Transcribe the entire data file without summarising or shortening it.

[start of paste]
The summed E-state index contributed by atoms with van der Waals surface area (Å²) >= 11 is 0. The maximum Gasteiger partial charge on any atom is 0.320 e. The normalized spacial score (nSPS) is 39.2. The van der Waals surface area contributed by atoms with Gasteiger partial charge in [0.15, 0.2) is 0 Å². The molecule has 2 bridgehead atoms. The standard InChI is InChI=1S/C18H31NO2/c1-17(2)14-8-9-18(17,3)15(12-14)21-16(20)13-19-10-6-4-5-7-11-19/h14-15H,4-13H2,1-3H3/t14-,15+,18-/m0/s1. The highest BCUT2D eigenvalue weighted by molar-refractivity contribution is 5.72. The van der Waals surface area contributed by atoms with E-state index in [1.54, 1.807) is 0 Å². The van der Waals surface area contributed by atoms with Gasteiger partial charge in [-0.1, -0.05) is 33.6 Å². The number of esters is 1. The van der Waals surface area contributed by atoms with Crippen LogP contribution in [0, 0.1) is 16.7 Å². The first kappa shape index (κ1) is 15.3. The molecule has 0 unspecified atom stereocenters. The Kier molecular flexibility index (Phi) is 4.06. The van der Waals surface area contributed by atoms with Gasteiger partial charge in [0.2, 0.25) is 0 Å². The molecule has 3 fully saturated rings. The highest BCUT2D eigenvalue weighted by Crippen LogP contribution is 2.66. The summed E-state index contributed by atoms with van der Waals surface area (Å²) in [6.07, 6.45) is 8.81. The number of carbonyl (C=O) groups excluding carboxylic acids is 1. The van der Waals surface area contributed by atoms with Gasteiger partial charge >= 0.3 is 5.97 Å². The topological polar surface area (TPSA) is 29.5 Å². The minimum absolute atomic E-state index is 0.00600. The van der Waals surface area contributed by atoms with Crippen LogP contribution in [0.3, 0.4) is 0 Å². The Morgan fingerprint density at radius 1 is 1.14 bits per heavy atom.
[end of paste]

The summed E-state index contributed by atoms with van der Waals surface area (Å²) >= 11 is 0. The maximum Gasteiger partial charge on any atom is 0.320 e. The normalized spacial score (nSPS) is 39.2. The van der Waals surface area contributed by atoms with Gasteiger partial charge in [0.15, 0.2) is 0 Å². The molecule has 2 bridgehead atoms. The standard InChI is InChI=1S/C18H31NO2/c1-17(2)14-8-9-18(17,3)15(12-14)21-16(20)13-19-10-6-4-5-7-11-19/h14-15H,4-13H2,1-3H3/t14-,15+,18-/m0/s1. The highest BCUT2D eigenvalue weighted by molar-refractivity contribution is 5.72. The van der Waals surface area contributed by atoms with E-state index in [1.54, 1.807) is 0 Å². The van der Waals surface area contributed by atoms with Gasteiger partial charge in [-0.1, -0.05) is 33.6 Å². The number of esters is 1. The van der Waals surface area contributed by atoms with Crippen LogP contribution in [0, 0.1) is 16.7 Å². The first kappa shape index (κ1) is 15.3. The molecule has 0 unspecified atom stereocenters. The Kier molecular flexibility index (Phi) is 4.06. The van der Waals surface area contributed by atoms with Gasteiger partial charge in [0.2, 0.25) is 0 Å². The molecule has 3 fully saturated rings. The highest BCUT2D eigenvalue weighted by Crippen LogP contribution is 2.66. The summed E-state index contributed by atoms with van der Waals surface area (Å²) in [6.07, 6.45) is 8.81. The number of carbonyl (C=O) groups excluding carboxylic acids is 1. The van der Waals surface area contributed by atoms with Gasteiger partial charge >= 0.3 is 5.97 Å². The topological polar surface area (TPSA) is 29.5 Å². The minimum absolute atomic E-state index is 0.00600. The van der Waals surface area contributed by atoms with Crippen LogP contribution in [0.3, 0.4) is 0 Å². The Morgan fingerprint density at radius 1 is 1.14 bits per heavy atom.